Phishing on behalf of the coronavirus
That's all we needed: As if the effects of coronavirus on everyday life are not bad enough, cybercriminals are now using the virus as bait in various phishing campaigns. Numerous security companies are reporting a vast increase in mails that try to exploit the fear and insecurity surrounding the coronavirus in some way. The attackers exploit several factors. In addition to the general fear of the virus and the willingness of individuals to engage with official or threatening messages and instructions, many employees are in a home office/remote work situation for the first time. They do not know the processes, may have never dealt with IT helpdesks and are susceptible to spear phishing and ordinary phishing due to the lack of routine.
While cybercriminals are known to adapt to seasonal topics for example on Christmas or other holidays, the speed and thoroughness with which the campaigns have been adapted is impressive. For example, F-Secure describes that many of the campaigns used regular news messages as a model, initially targeted Japanese consumers, and sometimes occurred only 24 hours after the official news messages appeared. This included both spam and phishing campaigns. Because the outbreak of Corona has led to a worldwide shortage of medical supplies, spam is currently focused on protective masks, disinfectants and alleged miracle vaccines to fight infection. Hundreds of shady websites are filled with discounts and special prices for the allegedly last remaining face masks or disinfectants. Cybercriminal marketplaces, where drugs, weapons and pornography are commonly traded, are also participating in this business. As usual, spam should ALWAYS be ignored. Anyone who buys is very likely to pass on their means of payment to criminals, will probably not receive anything in return and any products delivered may be counterfeited or inferior quality.
Another security provider, Cynet, has investigated the situation in Italy, where criminals mainly use malware to collect credentials. The attacks almost tripled between January and March. The situation is similar in other European countries and the USA: Wherever corona cases occur, phishing campaigns are close behind. The urge to open an Excel file that contains alleged test results is very great in the current situation. But other methods are also popular with phishers. Very often links to fake health advice and "How to protect yourself from corona" PDFs are used to lure users in. This is intended to introduce malware and to tap user data. Trade in related malware and has already begun in the marketplaces on the Dark Web. A new COVID-19 phishing campaign was promoted in a criminal forum in February. For the price of $200, users were able to purchase a digital world map that tracks the spread of the virus. The graphic uses real-time data from the WHO and looks similar to the John Hopkins Institute website while installing malware onto the computer when downloaded.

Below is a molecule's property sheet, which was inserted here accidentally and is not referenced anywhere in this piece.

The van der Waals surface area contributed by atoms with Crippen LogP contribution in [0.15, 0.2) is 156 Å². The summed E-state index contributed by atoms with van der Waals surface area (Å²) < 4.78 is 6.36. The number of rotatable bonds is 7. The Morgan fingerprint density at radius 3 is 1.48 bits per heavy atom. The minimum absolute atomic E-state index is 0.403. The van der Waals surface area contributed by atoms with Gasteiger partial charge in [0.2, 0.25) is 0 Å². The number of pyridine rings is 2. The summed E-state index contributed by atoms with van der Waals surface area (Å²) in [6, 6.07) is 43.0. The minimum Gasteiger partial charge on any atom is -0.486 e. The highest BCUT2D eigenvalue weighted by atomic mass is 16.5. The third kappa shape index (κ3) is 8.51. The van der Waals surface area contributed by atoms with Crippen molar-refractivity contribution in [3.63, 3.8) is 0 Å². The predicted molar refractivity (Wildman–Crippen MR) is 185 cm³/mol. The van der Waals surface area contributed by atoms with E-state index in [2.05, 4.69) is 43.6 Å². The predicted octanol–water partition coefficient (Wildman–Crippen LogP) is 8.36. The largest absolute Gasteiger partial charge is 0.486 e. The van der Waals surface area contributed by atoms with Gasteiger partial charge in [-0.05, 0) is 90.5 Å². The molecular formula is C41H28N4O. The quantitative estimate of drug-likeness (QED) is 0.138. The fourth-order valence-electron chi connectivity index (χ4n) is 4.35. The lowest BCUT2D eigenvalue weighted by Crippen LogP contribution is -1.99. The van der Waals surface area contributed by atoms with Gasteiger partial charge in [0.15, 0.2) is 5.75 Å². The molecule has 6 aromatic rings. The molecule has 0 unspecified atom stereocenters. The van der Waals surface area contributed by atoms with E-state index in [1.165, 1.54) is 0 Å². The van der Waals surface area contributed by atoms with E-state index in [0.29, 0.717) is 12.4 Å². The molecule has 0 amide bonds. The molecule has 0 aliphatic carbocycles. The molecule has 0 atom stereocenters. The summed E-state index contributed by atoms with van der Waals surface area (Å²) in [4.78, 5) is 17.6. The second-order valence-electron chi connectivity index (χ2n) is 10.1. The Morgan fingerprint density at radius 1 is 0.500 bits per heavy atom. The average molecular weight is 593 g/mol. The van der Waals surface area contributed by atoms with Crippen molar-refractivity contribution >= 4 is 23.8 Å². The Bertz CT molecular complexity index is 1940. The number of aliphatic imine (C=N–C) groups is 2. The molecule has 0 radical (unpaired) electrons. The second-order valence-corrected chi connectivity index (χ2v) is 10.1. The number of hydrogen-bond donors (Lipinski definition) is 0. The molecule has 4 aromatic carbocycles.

The number of domains registered in connection with COVID-19 has also increased significantly since the beginning of the year: Security provider Digital Shadows has identified over 1,400 such domains in the last three months. The majority of them are legitimate, but some are likely to have fraudulent intentions. The consequences can already be felt now: Earlier this month, the National Fraud Intelligence Bureau (NFIB) reported over 21 cases of COVID-19 fraud campaigns and damage of over €90,000.
False reports about the coronavirus spread primarily via social networks and private news platforms. Even if false information is not always deliberately shared and does not always pursue financial motives, it still contributes to spreading panic, aggravating supply bottlenecks and promoting dangerous DIY protection measures. Very few formulas for the production of homemade hand disinfectants are actually effective, some of them can even lead to health damage such as skin injuries.
Corona phishing is no different from phishing with Christmas emails or any other bait. The same security precautions still apply to users:
- Share as little of yourself as possible on social networks. Successful phishing is based on facts.
- Pay attention to awareness training offered by your employer The best advice is still: Think first, then click.
- Use two factor authentication when it is offered.
- Actively ask your employer how to handle suspicious emails. Should you forward the email? Or take a screenshot? Who is the right person to contact?
Companies can also proactively use monitoring tools to search for fake websites using similar domain names and block or remove such websites from the Internet. In addition, all feasible security features on mail servers such as Sender Policy Framework (SPF), Domain Message Authentication Reporting and Conformance (DMARC) and DomainKeys Identified Mail (DKIM) should be enabled.